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Really Brief Bios:
(... with more to come!)

Angela Bofill
Initially promoted as a light jazz vocalist for her first albums (GRP, late 70s), "Angie's" smoky voice was so well-suited for contemporary soul music that she was soon embraced by r&b audiences. Her classics include "This Time I'll Be Sweeter," "Tonight I Give In," and her signature "I Try."

Pattie Brooks

In-demand session vocalist found commercial break first as a background singer for Donna Summer and then as a solo disco star. Big hit was "After Dark" from the Thank God It's Friday soundtrack in '78.

Chic (Alfa Anderson, Luci Martin)

Vocalists of super disco group Chic from '77-'85. They're as responsible for such hits as "Le Freak" and "Good Times" as Chic members/producers Nile Rodgers and Bernard Edwards are.

If you're familiar with the groovy, jazzy vibes of Roy Ayers' 70s music, then you're familiar with Chicas. She provided impassioned lead vocals on Ayers classics like "Everybody Loves the Sunshine" and "Running Away." She only performed w/him in mid-70s.

Lyn Collins

Funky James Brown vocalist made 2 solo albums, in 1972 and 1975, for JB's People label. "Think (About It)" and her other rare groove classics helped make her the most sampled female artist in hip hop.


Debra Laws

Sister of jazz musicians Ronnie and Hubert Laws. You hear her sweet voice on saxophonist Ronnie's '80 classic "Every Generation," flautist Hubert's "Land of Passion" (1978), and, of course, her huge 1981 lone solo hit "Very Special."


Carrie Lucas

Head diva of L.A.'s Solar records, Lucas lended her soft vocals on albums by labelmates The Whispers, as well as to her own solo releases. Minor hits include "Dance With You" in '79, "Career Girl" in '80, and her version of Barbara Lewis' "Hello Stranger" in '85.


Lonette McKee
This vocalist and pianist is more recognized for her work as an actress. She's appeared in films like Sparkle and The Women of Brewster's Place. But she released a few records in the 1970s. Her Carly Simon-esque 1978 album Words and Music featured Patrice Rushen.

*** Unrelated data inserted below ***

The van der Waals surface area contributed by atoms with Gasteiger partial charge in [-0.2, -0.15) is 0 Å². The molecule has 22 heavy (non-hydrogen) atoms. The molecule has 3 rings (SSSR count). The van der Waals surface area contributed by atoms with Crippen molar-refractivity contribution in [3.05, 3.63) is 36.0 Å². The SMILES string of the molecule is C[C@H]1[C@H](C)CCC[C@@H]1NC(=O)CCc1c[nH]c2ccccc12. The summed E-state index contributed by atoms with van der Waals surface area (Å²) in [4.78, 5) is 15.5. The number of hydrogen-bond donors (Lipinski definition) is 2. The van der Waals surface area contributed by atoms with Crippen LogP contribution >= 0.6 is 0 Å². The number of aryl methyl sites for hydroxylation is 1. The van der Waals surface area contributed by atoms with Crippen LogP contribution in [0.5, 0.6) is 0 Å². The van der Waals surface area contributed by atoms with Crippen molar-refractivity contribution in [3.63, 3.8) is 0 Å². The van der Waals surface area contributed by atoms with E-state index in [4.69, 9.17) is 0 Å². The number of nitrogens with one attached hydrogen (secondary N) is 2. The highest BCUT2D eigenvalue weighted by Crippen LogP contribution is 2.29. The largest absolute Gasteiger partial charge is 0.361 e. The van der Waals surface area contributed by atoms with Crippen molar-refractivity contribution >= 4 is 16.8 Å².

Ritchie Family

Disco vocalists Cassandra Ann Wooten, Gwendolyn Oliver, & Cheryl Mason-Jacks had hits so big ("Brasil," "Best Disco in Town") that their producers were inspired to create the Village People.

Donna Summer
Often referred to as the "Queen of Disco" and the "First Lady of Love," LaDonna Gaines had first success heaving orgasmicly against a Eurodisco groove in 75's "Love to Love You Baby." 4 albums later, Donna proved her talents to unbelievers as a top-notch vocalist and writer with her breakthrough Bad Girls released in '79. She still enjoys a career of longevity and fiercely loyal fans.

Londie Wiggins

Sole female singer for 70s soul group New Birth. Provided searing, high-pitched vocals for hits like "It's Been a Long Time," "Dream Merchant," and "Wildflower." Also known as Londie Loren.

Deniece Williams
This bright-voiced Chicago native began her career in Wonderlove, Stevie Wonder's backup singers. Her solo albums featured hits like "Free," "Silly," "It's Gonna Take a Miracle," "Black Butterfly," and the pop-py "Let's Hear it For the Boy" from Footloose. Today, "Niecy" is an accomplished Contemporary Christian performing artist.



Soulful vocalist with uncategorizable style, much like Maxayn and Linda Lewis. Rare groove fans enjoy her obscure early 70s releases for Sussex and RCA.

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